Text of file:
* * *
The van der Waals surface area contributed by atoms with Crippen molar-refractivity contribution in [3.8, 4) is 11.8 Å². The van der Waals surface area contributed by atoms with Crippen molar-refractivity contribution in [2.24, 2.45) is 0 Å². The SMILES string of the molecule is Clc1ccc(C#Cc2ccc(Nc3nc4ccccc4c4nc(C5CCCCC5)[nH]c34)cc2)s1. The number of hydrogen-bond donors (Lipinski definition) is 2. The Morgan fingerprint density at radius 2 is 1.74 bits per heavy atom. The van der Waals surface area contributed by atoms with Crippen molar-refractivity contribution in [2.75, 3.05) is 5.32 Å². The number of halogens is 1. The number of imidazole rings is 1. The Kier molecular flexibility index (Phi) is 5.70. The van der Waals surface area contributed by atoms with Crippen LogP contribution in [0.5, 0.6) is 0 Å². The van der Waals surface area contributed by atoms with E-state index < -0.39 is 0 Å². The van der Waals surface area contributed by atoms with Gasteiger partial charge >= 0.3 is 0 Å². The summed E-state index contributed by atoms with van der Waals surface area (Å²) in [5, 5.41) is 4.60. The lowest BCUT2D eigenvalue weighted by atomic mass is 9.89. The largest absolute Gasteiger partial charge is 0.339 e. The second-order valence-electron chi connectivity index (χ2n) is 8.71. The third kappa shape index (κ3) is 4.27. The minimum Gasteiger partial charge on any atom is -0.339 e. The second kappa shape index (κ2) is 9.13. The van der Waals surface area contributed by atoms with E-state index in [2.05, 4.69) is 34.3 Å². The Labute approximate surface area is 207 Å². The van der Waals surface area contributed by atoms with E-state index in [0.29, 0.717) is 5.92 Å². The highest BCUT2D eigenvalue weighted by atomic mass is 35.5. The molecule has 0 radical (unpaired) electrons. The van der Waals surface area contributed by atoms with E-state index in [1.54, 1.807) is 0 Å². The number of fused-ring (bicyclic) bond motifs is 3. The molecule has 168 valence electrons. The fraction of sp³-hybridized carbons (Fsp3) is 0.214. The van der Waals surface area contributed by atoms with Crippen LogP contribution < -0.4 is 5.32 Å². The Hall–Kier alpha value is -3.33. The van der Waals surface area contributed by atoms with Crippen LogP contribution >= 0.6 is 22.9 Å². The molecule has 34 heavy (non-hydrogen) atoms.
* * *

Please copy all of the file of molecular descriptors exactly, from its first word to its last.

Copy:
The van der Waals surface area contributed by atoms with Crippen molar-refractivity contribution in [3.8, 4) is 11.8 Å². The van der Waals surface area contributed by atoms with Crippen molar-refractivity contribution in [2.24, 2.45) is 0 Å². The SMILES string of the molecule is Clc1ccc(C#Cc2ccc(Nc3nc4ccccc4c4nc(C5CCCCC5)[nH]c34)cc2)s1. The number of hydrogen-bond donors (Lipinski definition) is 2. The Morgan fingerprint density at radius 2 is 1.74 bits per heavy atom. The van der Waals surface area contributed by atoms with Crippen molar-refractivity contribution in [2.75, 3.05) is 5.32 Å². The number of halogens is 1. The number of imidazole rings is 1. The Kier molecular flexibility index (Phi) is 5.70. The van der Waals surface area contributed by atoms with Crippen LogP contribution in [0.5, 0.6) is 0 Å². The van der Waals surface area contributed by atoms with E-state index < -0.39 is 0 Å². The van der Waals surface area contributed by atoms with Gasteiger partial charge >= 0.3 is 0 Å². The summed E-state index contributed by atoms with van der Waals surface area (Å²) in [5, 5.41) is 4.60. The lowest BCUT2D eigenvalue weighted by atomic mass is 9.89. The largest absolute Gasteiger partial charge is 0.339 e. The second-order valence-electron chi connectivity index (χ2n) is 8.71. The third kappa shape index (κ3) is 4.27. The minimum Gasteiger partial charge on any atom is -0.339 e. The second kappa shape index (κ2) is 9.13. The van der Waals surface area contributed by atoms with E-state index in [2.05, 4.69) is 34.3 Å². The Labute approximate surface area is 207 Å². The van der Waals surface area contributed by atoms with E-state index in [0.29, 0.717) is 5.92 Å². The highest BCUT2D eigenvalue weighted by atomic mass is 35.5. The molecule has 0 radical (unpaired) electrons. The van der Waals surface area contributed by atoms with E-state index in [1.54, 1.807) is 0 Å². The number of fused-ring (bicyclic) bond motifs is 3. The molecule has 168 valence electrons. The fraction of sp³-hybridized carbons (Fsp3) is 0.214. The van der Waals surface area contributed by atoms with Crippen LogP contribution < -0.4 is 5.32 Å². The Hall–Kier alpha value is -3.33. The van der Waals surface area contributed by atoms with Crippen LogP contribution >= 0.6 is 22.9 Å². The molecule has 34 heavy (non-hydrogen) atoms.